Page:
9 comments to Taking my Thinkpad Apart and Cooling Problems

  • Use a rubber blower of the type used to clean camera and lenses — the type you squeeze with your hand. You won’t damage anything that way, and you can get rid of a lot of dust.

    If that does not remove a lot of dust and dirt, you may have to remove the heatsink to see if you have any thermal paste left.

  • I have taken apart some Thinkpads now, and there are very good manuals how to
    take them apart on the lenovo site. And I get the bits of plastic that are stuck in place to cover screw holes from my local lenovo dealer. For nothing :-)

  • Wayne

    I have a T61 that overheats easily. My solution has been to use a laptop cooling pad that plugins into a usb port. It helps a lot, although when I am doing CPU intensive stuff it still tends to overheat eventually.

  • etbe

    Damon: That’s interesting, I’ll have to check that out. I wonder if I should take my Thinkpad with me next time I get my eyes tested – I’m about due for a new pair of glasses…

    Christoph: I also got some free stickers as they forgot to replace a rubber pad list time they serviced my Thinkpad. I just need to find them. Also as I have a limited quantity of stickers I don’t want to open my Thinkpad too often.

    James: Thanks, that’s really interesting and seems like it would do exactly what I want. I wonder when it will go mainline.

    Wayne: Have you contacted Lenovo about that? It sounds like a warranty/support issue. I had a problem in the past that was diagnosed as a broken CPU heat-sink which sounds like what you have. Really a T61 shouldn’t be old enough to have serious problems unless you were running it 24*7 in a dusty environment.

  • Rob

    I had a similar problem with my Z60m thinkpad. Forget about cleaning the cooling system, that didn’t do it for me either. The problem seems to be bad or worn thermal paste on the CPU. I got me some arctic silver, followed the manual and the system is 30 degrees cooler now. Good luck! Rob

  • etbe

    A summary of the ThinkWiki article about fan speeds:
    Create a file named “/etc/modprobe.d/thinkpad” with contents such as “options thinkpad-acpi fan_control=1” so that the module is loaded on boot with parameters that permit controlling the fan speed.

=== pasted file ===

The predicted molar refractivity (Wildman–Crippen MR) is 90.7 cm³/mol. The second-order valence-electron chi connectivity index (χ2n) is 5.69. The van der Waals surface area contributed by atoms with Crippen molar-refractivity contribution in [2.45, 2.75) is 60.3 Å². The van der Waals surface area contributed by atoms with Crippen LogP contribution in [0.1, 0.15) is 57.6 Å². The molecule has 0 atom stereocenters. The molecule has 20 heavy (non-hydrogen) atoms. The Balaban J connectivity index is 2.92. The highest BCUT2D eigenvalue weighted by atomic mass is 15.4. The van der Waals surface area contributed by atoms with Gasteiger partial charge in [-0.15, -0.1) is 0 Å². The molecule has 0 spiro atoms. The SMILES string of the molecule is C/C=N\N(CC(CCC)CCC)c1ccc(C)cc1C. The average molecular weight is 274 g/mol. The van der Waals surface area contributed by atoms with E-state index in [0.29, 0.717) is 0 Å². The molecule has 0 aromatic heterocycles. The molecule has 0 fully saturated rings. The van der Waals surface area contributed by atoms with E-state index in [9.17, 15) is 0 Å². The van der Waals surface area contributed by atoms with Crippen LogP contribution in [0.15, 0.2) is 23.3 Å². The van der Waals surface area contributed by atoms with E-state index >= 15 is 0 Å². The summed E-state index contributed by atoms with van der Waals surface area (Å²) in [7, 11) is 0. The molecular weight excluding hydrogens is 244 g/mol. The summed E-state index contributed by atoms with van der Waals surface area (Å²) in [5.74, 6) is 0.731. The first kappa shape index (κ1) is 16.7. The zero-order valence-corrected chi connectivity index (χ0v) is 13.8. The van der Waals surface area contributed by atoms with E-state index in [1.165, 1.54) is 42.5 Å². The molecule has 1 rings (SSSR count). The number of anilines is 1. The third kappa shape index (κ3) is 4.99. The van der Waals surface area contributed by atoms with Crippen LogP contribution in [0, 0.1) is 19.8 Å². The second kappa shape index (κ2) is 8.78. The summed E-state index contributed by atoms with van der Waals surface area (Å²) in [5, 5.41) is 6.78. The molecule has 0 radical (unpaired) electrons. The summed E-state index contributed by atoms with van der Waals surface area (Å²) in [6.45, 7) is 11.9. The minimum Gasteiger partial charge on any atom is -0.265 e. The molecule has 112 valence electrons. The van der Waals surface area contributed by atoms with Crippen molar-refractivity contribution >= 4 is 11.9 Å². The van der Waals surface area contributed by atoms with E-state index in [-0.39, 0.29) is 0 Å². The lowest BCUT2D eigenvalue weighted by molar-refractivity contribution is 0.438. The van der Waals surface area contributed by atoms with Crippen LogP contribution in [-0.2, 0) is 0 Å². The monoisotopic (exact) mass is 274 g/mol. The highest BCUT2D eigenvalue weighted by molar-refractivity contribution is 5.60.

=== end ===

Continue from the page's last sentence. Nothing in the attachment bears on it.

The command “cat /proc/acpi/ibm/fan” shows the “level” of the fan control and the current speed in rpm. The command “echo level 2 > /proc/acpi/ibm/fan” sets the fan speed to level 2. Values from 0 to 7 are permitted, 0 is probably not recommended for any time or place, and values less than about 5 are probably a bad idea for warm countries such as Australia. The command “echo level auto > /proc/acpi/ibm/fan” sets it to automatic speed control.

    The command “echo level full-speed > /proc/acpi/ibm/fan” sets the fan to maximum speed. If you are in Australia on a day that is hot enough that the air-conditioner can’t make the room as cool as you like then it’s probably best to just leave it on full-speed.

  • Russ VDW

    I have a T41p with similar problems. It’s really not that bad to disassemble, or even remove the heatsink assembly. A couple years ago mine was overheating at times and I disassembled it to find out that one of the screws holding the heatsink down had come loose. After replacing it things started working well again.

    It’s been another year or so now though and it’s happening again. Haven’t disassembled to investigate yet. I run XP and ThinkpadFanControl to run my fan at full throttle at all times but it doesn’t seem to be enough.

    Problem seems to be aggravated by video or gaming. Also seems to be worse when the AC adapter is plugged in.

    Let me know if you figure yours out and I’ll do the same if I get after mine one of these days!

  • etbe

    Russ: Thanks for the suggestion. However I had some other problems with my T41p and ended up buying a T61 (see the above URL for details).

    I plan to use the old T41p for a light server task (IE not requiring much CPU power) that requires a moderate amount of RAM. I’m thinking of using it as a front-end to the Ubuntu Enterprise Cloud.